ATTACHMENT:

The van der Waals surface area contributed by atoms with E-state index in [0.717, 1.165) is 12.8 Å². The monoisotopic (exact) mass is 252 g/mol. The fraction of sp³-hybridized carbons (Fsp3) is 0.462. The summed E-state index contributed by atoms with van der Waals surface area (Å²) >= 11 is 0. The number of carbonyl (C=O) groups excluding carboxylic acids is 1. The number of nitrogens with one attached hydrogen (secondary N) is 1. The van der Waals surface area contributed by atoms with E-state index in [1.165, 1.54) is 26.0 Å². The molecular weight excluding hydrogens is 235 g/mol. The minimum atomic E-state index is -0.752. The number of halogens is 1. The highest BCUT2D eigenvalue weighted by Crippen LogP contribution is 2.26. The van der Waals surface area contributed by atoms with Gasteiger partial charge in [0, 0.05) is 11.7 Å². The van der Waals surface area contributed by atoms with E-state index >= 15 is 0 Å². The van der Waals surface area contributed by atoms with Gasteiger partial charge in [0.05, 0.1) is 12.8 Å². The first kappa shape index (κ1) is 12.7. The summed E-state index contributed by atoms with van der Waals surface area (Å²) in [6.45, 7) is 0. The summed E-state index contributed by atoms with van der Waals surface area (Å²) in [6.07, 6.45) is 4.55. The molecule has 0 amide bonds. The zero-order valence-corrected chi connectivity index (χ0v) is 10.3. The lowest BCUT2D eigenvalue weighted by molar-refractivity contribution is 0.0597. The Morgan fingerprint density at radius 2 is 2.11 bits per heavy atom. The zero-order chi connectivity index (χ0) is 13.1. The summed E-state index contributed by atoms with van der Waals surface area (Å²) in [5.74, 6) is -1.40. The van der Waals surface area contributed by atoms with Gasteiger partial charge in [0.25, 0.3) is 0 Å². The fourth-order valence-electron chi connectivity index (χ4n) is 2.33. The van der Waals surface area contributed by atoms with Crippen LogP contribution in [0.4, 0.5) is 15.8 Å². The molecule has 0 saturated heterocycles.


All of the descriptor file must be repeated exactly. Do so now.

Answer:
The van der Waals surface area contributed by atoms with E-state index in [0.717, 1.165) is 12.8 Å². The monoisotopic (exact) mass is 252 g/mol. The fraction of sp³-hybridized carbons (Fsp3) is 0.462. The summed E-state index contributed by atoms with van der Waals surface area (Å²) >= 11 is 0. The number of carbonyl (C=O) groups excluding carboxylic acids is 1. The number of nitrogens with one attached hydrogen (secondary N) is 1. The van der Waals surface area contributed by atoms with E-state index in [1.165, 1.54) is 26.0 Å². The molecular weight excluding hydrogens is 235 g/mol. The minimum atomic E-state index is -0.752. The number of halogens is 1. The highest BCUT2D eigenvalue weighted by Crippen LogP contribution is 2.26. The van der Waals surface area contributed by atoms with Gasteiger partial charge in [0, 0.05) is 11.7 Å². The van der Waals surface area contributed by atoms with E-state index >= 15 is 0 Å². The van der Waals surface area contributed by atoms with Gasteiger partial charge in [0.05, 0.1) is 12.8 Å². The first kappa shape index (κ1) is 12.7. The summed E-state index contributed by atoms with van der Waals surface area (Å²) in [6.45, 7) is 0. The summed E-state index contributed by atoms with van der Waals surface area (Å²) in [6.07, 6.45) is 4.55. The molecule has 0 amide bonds. The zero-order valence-corrected chi connectivity index (χ0v) is 10.3. The lowest BCUT2D eigenvalue weighted by molar-refractivity contribution is 0.0597. The Morgan fingerprint density at radius 2 is 2.11 bits per heavy atom. The zero-order chi connectivity index (χ0) is 13.1. The summed E-state index contributed by atoms with van der Waals surface area (Å²) in [5.74, 6) is -1.40. The van der Waals surface area contributed by atoms with Gasteiger partial charge in [0.25, 0.3) is 0 Å². The fourth-order valence-electron chi connectivity index (χ4n) is 2.33. The van der Waals surface area contributed by atoms with Crippen LogP contribution in [0.4, 0.5) is 15.8 Å². The molecule has 0 saturated heterocycles.